But long before armor was invented, body paint was a way to prep soldiers for the thrill of the hunt. There is evidence that this was happening by 40,000 bc (here's an article on that from Archeology Magazine) even before the Ibex and Snuffleupagus showed up on the walls of the Chevaux caves. Pliny writes about the Ancient Celts painting themselves with blue derived from the woad plant before storming ferociously into battle (as demonstrated in the movie Braveheart). Many Native American tribes used their “Indian War Paint” as both a scare tactic and shamanistic device when heading into battle, and indigenous cultures all over the world today still use the rite of body painting in ritualistic ceremonies. Contemporary sports fans take this ceremonial rite to the next step, and by taking on the colors of their teams, they too are participating in this almost religious act of showing allegiance. Not sure about this? Check out this Atlantic article Just How Much Is Sports Fandom Like Religion? Of course, our most obvious usage of the ancient rite of body painting is…makeup. There are countless youtube videos demonstrating eye shadowtechniques in your favorite team colors.
One of the simplest forms of body painting is the Eye Black worn by football players to cut the glare of the sun, just like the Ancient Egyptians used kohl as eyeliner. Some players - notably Vikings players John Randle and Chris Hovan – have taken their eye black to extreme degrees, and the eccentrically smeared, stylized designs that result were clearly used as intimidation tactics. I imagine this is just as important in the dressing rooms, ritualistically smearing your face in the mirror, psyching one’s self up for the extreme physical concentration and aggressive mentality needed on the field. Here's a Sports Illustrated photo spread of "Memorable Eye-Black Moments".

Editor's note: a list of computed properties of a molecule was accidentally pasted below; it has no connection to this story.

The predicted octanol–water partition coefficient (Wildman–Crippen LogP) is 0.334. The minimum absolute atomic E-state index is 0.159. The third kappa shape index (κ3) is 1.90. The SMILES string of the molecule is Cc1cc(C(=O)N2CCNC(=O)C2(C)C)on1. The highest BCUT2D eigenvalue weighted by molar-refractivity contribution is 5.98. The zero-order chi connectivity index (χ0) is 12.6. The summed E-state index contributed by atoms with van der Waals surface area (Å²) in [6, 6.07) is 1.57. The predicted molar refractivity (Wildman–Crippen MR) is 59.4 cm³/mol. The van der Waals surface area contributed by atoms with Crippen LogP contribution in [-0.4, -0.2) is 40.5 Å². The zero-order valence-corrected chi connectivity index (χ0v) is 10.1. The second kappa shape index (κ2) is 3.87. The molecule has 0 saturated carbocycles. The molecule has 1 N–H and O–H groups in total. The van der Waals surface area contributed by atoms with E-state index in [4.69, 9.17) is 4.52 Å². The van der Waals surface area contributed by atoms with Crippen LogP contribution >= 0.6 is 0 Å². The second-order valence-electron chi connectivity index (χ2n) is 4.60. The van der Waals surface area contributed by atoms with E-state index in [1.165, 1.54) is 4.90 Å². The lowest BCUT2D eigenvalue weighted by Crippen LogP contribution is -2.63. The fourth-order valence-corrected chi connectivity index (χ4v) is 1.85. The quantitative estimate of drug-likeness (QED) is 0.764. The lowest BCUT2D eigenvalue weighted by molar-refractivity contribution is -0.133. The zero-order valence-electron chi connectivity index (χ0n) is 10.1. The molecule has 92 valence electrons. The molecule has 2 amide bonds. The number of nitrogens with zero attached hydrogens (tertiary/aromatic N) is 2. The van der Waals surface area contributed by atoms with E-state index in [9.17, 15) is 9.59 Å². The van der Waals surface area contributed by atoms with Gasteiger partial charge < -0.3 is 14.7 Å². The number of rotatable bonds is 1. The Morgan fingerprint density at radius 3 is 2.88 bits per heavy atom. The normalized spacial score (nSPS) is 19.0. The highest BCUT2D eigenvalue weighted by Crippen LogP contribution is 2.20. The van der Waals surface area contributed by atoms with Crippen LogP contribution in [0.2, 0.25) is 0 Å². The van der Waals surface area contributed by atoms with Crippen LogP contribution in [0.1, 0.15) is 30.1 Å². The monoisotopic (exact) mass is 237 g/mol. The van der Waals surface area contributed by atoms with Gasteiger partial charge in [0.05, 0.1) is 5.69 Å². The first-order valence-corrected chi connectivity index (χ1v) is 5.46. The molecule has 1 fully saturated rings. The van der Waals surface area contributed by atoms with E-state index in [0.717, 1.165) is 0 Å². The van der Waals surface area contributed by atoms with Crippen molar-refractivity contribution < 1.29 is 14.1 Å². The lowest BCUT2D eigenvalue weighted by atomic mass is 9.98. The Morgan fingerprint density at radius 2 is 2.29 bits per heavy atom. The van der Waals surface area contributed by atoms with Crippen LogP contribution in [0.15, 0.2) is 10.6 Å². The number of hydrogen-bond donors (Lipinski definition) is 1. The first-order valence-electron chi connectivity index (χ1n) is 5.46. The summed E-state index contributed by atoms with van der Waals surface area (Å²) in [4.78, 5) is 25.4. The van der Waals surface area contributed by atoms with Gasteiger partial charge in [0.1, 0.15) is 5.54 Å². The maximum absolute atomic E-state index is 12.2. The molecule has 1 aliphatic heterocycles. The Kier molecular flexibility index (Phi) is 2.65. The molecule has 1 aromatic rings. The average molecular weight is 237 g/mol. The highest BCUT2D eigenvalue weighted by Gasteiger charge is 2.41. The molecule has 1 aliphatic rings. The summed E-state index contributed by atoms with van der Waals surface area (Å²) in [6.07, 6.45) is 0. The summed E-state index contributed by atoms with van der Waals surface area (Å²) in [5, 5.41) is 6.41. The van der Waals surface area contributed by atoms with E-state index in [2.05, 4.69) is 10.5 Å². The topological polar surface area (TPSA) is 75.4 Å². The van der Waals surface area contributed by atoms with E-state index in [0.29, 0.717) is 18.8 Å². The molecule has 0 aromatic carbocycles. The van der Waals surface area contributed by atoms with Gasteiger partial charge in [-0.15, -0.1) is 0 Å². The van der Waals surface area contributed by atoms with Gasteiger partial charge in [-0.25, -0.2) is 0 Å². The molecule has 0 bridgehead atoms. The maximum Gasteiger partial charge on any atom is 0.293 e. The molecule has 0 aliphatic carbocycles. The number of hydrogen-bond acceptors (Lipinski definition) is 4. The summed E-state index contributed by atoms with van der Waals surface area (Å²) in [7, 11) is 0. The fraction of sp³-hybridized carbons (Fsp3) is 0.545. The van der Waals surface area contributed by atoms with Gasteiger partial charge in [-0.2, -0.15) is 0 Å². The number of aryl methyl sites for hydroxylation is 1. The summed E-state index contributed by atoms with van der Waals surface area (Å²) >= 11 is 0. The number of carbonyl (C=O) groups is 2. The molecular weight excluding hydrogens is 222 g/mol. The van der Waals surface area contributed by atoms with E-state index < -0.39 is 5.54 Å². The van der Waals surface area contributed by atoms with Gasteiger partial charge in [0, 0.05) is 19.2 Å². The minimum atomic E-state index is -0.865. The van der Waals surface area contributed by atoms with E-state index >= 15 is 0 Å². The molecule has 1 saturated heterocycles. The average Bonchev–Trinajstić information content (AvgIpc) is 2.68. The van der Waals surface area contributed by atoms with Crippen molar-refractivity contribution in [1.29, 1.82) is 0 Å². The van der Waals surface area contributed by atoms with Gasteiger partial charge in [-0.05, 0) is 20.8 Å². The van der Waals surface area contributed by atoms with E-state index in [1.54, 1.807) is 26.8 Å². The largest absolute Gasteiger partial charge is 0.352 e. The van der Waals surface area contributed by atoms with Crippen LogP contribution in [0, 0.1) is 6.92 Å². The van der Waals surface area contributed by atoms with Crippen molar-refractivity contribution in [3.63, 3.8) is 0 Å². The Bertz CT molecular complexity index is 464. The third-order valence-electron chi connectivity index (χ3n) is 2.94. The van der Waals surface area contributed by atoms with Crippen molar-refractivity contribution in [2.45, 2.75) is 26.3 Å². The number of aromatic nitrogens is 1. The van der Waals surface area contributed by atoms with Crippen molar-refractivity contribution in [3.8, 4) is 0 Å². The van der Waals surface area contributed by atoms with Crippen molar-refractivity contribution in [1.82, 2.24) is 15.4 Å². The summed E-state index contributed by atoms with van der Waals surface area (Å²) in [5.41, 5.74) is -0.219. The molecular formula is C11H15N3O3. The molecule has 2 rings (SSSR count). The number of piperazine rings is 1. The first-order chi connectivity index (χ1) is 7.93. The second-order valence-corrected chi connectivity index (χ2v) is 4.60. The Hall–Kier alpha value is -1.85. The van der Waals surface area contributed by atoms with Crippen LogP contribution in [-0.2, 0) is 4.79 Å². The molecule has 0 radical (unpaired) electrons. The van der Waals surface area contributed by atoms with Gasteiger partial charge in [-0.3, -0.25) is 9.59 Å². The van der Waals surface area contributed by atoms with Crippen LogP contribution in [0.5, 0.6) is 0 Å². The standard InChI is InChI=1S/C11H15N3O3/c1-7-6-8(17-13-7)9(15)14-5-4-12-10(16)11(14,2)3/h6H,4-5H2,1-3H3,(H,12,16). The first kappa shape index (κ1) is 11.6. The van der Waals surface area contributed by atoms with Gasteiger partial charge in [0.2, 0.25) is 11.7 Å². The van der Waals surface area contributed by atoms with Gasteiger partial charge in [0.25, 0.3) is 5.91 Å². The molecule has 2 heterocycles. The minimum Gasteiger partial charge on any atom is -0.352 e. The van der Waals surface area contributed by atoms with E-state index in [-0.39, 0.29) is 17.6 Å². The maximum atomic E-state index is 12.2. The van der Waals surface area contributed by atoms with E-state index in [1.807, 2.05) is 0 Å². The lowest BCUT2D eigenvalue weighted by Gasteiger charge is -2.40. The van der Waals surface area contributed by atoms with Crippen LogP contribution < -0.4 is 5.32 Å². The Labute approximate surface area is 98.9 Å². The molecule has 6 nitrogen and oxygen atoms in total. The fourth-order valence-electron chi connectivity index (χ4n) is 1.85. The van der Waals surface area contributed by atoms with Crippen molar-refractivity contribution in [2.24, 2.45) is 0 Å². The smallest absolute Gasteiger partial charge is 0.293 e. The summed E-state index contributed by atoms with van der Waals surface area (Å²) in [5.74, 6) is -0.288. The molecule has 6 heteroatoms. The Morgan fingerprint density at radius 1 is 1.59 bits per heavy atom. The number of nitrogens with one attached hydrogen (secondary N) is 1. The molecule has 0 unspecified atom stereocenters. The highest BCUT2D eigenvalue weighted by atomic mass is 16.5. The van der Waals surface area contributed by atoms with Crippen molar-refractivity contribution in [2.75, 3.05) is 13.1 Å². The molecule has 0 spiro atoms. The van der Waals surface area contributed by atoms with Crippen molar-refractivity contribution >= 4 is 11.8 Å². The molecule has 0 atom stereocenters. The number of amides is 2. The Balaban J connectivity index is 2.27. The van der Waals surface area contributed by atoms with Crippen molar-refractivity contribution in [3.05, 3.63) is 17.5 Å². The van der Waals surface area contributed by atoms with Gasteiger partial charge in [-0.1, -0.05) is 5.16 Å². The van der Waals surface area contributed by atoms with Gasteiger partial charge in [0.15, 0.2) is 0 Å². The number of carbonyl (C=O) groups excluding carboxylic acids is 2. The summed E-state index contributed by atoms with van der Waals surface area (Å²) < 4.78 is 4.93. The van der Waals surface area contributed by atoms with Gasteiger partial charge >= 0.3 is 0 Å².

Taking body painting to the other extreme is tattooing, of course. Another ancient rite, used by cultures all over the world, from deepest Africa to Otzi the Ice Man, permanently inking your skin may be a tribute to a rite of passage, commemorate an event, or just show your ferocity and willingness to suffer extreme pain. Today’s sports fans and players alike participate in this social ritual. A "Niner Insider Blog" features a photo spread: 49ers players get inked up. At the Baltimore Sun, you can take a quiz matching Raven's players with their tattoos. You can even weigh in: which team has the better tattoos?
Whatever happens on the field, players and fans alike are acting out the theater of violence, practicing these ancient rituals through one of the most prehistoric practices of all: fashion.